Archive for the ‘worship’ Category

Celebrating 25 years at the Table of the Lord

Monday, June 11th, 2012

On June 10, the Solemnity of the Body and Blood of Christ, Fr. Steven LaBaire celebrated a mass of Thanksgiving. It was the 25th anniversary of his ordination to the priesthood. There was standing room only in the historic and elegant stone cathedral.

This mass was the closest taste of heaven I have ever experienced. I wondered if I’d even be able to find the words to describe it.

Fr. Steve’s parish, St. Mary’s, is located in Uxbridge, MA, a small mill town. He had been the associate pastor of St. Luke the Evangelist for 15 years prior to this assignment. St. Luke’s is my home parish.

There is no priest who celebrates the liturgy more beautifully than Fr, Steve. He has devoted his priestly life (and heart) to the rigorous study of the minutest rituals (known as rubrics) of the mass, and every single one of them as a result, is pregnant with meaning.

Often such adherence to ritual can be empty, even legalistic. Not so with Fr. Steve. He is an artist and a lover. Every touch, every hand gesture, every prayer is offered with profound love and reverence. The liturgy ebbs and flows in one uninterrupted motion; there is a sense of stillness, of silence even as the readings are proclaimed, the hymns sung, the prayers said. It is the Living Water, pouring from the temple (as cited in Ezekiel 47) into our souls.

The music, provided by a small choir and student orchestra (St. Mary’s is fortunate to have a school), was simple and graceful. It neither competed with nor distracted from the liturgy but complemented it in every respect. Musical choices ranged from standard hymns, to chant, to a haunting French folk hymn known as “J’irai La Voir Un Jour” (see below for a video). Fr. Steve’s family hails from Quebec and he speaks beautiful, fluent French. The voices of the congregation rose in song, filling the cathedral.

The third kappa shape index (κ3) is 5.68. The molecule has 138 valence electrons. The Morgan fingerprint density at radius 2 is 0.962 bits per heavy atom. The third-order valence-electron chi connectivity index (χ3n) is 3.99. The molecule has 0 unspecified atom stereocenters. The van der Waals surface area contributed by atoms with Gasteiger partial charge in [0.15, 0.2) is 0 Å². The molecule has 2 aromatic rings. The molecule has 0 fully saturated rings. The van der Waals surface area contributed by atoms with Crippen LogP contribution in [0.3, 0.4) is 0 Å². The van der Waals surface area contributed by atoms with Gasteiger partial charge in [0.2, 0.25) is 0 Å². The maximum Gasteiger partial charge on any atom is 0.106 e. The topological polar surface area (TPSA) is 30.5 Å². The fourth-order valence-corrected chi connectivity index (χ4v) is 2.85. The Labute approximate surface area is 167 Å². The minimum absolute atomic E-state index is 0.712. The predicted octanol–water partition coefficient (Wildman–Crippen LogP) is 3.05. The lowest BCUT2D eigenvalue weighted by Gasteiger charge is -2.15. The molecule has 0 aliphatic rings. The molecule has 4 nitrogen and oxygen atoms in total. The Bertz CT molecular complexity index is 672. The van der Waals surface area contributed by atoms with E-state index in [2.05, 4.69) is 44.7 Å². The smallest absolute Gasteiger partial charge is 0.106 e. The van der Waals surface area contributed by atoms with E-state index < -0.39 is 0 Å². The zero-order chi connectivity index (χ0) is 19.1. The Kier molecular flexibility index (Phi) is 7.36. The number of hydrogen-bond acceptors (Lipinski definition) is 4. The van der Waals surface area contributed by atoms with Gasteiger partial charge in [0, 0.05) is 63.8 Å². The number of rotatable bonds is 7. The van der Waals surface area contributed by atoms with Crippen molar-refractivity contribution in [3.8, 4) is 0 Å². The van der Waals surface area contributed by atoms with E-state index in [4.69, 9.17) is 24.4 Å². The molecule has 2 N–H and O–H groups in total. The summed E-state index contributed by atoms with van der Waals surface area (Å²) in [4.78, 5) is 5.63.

The homily was quintessential Fr. Steve: mentions of his grandmother, and the sacredness of the family meal, filled with good food and lively conversation. Fr. Steve often uses the family meal as a means of understanding the great meal of the Eucharist. In this case, he demonstrated how sacrificial love feeds us as much as the food when he describes seeing his grandmother sitting in the kitchen after one such meal, surrounded by a pile of dirty dishes. The exhausted look on her face showed the then ten-year-old boy what went into that meal. It was the beginning of the call that would lead him to the Eucharistic table.

Fr. Steve used the homily to thank His Lord, his family and friends, and his congregation. At the end of the homily, the congregation thanked him for his service with their applause.

The liturgy is the number one priority for Fr. Steve and as a result of his devotion, contemplation and deep love, his celebration of the mass transcends this earthly life. Judging from the enthusiastic participation of his parishioners, it is obvious what his priority has done for this parish.

It was the most perfect union of what makes life meaningful: love, service, sacrifice and the Meal.

Recalling the song, “I Can Only Imagine” by Mercy Me, I think of the following lyrics:

Surrounded by Your glory, what will my heart feel
Will I dance for you Jesus or in awe of you be still
Will I stand in your presence or to my knees will I fall
Will I sing hallelujah, will I be able to speak at all
I can only imagine

After yesterday’s mass, I know now. All words would leave me and the tears would freely flow.

Here is a beautiful rendition of “J’irai La Voir Un Jour”, performed by the brother-sister group, L’Angelus. The English translation of the first verse and refrain is:

I will see her one day
In heaven, in my garden
Yes, I will see Mary
My joy and my love

In the sky, in the sky, in the sky I will see her one day
In the sky, in the sky, in the sky I will see her there one day

Some “murmuring” songs

Tuesday, June 21st, 2011